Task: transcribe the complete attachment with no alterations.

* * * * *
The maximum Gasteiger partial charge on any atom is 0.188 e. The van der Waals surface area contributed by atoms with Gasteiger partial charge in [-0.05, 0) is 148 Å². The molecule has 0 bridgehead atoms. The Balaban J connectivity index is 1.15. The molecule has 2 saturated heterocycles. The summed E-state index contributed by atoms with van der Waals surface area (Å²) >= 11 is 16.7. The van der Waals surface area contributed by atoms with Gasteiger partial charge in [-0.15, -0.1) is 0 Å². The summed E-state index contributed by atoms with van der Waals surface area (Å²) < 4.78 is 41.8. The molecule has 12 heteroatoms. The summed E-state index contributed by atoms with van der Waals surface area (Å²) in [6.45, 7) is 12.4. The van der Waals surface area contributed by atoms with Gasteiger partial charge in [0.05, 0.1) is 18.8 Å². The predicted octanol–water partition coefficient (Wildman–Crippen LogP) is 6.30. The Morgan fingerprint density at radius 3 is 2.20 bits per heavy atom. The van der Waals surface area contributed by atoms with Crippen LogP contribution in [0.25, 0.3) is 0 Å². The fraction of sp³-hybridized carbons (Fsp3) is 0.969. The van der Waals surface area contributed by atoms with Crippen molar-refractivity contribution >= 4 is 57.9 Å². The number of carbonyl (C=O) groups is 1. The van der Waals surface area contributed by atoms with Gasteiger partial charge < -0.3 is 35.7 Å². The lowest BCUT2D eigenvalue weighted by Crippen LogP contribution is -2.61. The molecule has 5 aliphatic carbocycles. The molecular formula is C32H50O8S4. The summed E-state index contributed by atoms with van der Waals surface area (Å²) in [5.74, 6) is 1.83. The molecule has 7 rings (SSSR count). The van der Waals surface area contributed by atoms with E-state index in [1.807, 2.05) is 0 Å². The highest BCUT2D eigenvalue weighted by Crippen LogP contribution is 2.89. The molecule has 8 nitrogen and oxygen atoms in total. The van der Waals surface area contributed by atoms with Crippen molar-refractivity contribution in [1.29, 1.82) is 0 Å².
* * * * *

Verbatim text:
The maximum Gasteiger partial charge on any atom is 0.188 e. The van der Waals surface area contributed by atoms with Gasteiger partial charge in [-0.05, 0) is 148 Å². The molecule has 0 bridgehead atoms. The Balaban J connectivity index is 1.15. The molecule has 2 saturated heterocycles. The summed E-state index contributed by atoms with van der Waals surface area (Å²) >= 11 is 16.7. The van der Waals surface area contributed by atoms with Gasteiger partial charge in [-0.15, -0.1) is 0 Å². The summed E-state index contributed by atoms with van der Waals surface area (Å²) < 4.78 is 41.8. The molecule has 12 heteroatoms. The summed E-state index contributed by atoms with van der Waals surface area (Å²) in [6.45, 7) is 12.4. The van der Waals surface area contributed by atoms with Gasteiger partial charge in [0.05, 0.1) is 18.8 Å². The predicted octanol–water partition coefficient (Wildman–Crippen LogP) is 6.30. The Morgan fingerprint density at radius 3 is 2.20 bits per heavy atom. The van der Waals surface area contributed by atoms with Crippen LogP contribution in [0.25, 0.3) is 0 Å². The fraction of sp³-hybridized carbons (Fsp3) is 0.969. The van der Waals surface area contributed by atoms with Crippen molar-refractivity contribution >= 4 is 57.9 Å². The number of carbonyl (C=O) groups is 1. The van der Waals surface area contributed by atoms with Gasteiger partial charge < -0.3 is 35.7 Å². The lowest BCUT2D eigenvalue weighted by Crippen LogP contribution is -2.61. The molecule has 5 aliphatic carbocycles. The molecular formula is C32H50O8S4. The summed E-state index contributed by atoms with van der Waals surface area (Å²) in [5.74, 6) is 1.83. The molecule has 7 rings (SSSR count). The van der Waals surface area contributed by atoms with E-state index in [1.807, 2.05) is 0 Å². The highest BCUT2D eigenvalue weighted by Crippen LogP contribution is 2.89. The molecule has 8 nitrogen and oxygen atoms in total. The van der Waals surface area contributed by atoms with Crippen molar-refractivity contribution in [1.29, 1.82) is 0 Å².